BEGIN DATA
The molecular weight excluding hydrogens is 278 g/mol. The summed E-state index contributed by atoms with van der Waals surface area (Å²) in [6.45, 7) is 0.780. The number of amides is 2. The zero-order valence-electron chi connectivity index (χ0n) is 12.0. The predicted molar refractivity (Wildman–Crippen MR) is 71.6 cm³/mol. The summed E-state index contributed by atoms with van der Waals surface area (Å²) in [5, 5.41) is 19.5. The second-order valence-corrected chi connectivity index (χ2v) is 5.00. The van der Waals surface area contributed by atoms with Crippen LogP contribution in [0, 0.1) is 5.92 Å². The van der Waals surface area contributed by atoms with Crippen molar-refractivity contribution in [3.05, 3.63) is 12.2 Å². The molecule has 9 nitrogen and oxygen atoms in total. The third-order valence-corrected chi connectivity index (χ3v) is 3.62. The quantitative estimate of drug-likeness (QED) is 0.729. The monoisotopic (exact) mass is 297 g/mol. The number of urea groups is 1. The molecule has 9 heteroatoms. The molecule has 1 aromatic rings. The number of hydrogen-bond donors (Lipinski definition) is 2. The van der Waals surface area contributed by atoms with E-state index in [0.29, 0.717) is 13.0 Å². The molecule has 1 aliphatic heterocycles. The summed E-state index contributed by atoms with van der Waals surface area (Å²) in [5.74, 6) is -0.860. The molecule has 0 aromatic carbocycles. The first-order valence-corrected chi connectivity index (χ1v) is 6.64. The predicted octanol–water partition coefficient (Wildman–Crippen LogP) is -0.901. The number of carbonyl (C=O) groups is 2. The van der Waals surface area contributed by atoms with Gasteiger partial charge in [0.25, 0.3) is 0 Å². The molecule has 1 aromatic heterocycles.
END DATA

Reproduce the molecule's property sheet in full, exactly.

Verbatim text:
The molecular weight excluding hydrogens is 278 g/mol. The summed E-state index contributed by atoms with van der Waals surface area (Å²) in [6.45, 7) is 0.780. The number of amides is 2. The zero-order valence-electron chi connectivity index (χ0n) is 12.0. The predicted molar refractivity (Wildman–Crippen MR) is 71.6 cm³/mol. The summed E-state index contributed by atoms with van der Waals surface area (Å²) in [5, 5.41) is 19.5. The second-order valence-corrected chi connectivity index (χ2v) is 5.00. The van der Waals surface area contributed by atoms with Crippen LogP contribution in [0, 0.1) is 5.92 Å². The van der Waals surface area contributed by atoms with Crippen molar-refractivity contribution in [3.05, 3.63) is 12.2 Å². The molecule has 9 nitrogen and oxygen atoms in total. The third-order valence-corrected chi connectivity index (χ3v) is 3.62. The quantitative estimate of drug-likeness (QED) is 0.729. The monoisotopic (exact) mass is 297 g/mol. The number of urea groups is 1. The molecule has 9 heteroatoms. The molecule has 1 aromatic rings. The number of hydrogen-bond donors (Lipinski definition) is 2. The van der Waals surface area contributed by atoms with E-state index in [0.29, 0.717) is 13.0 Å². The molecule has 1 aliphatic heterocycles. The summed E-state index contributed by atoms with van der Waals surface area (Å²) in [5.74, 6) is -0.860. The molecule has 0 aromatic carbocycles. The first-order valence-corrected chi connectivity index (χ1v) is 6.64. The predicted octanol–water partition coefficient (Wildman–Crippen LogP) is -0.901. The number of carbonyl (C=O) groups is 2. The van der Waals surface area contributed by atoms with Gasteiger partial charge in [0.25, 0.3) is 0 Å². The molecule has 1 aromatic heterocycles.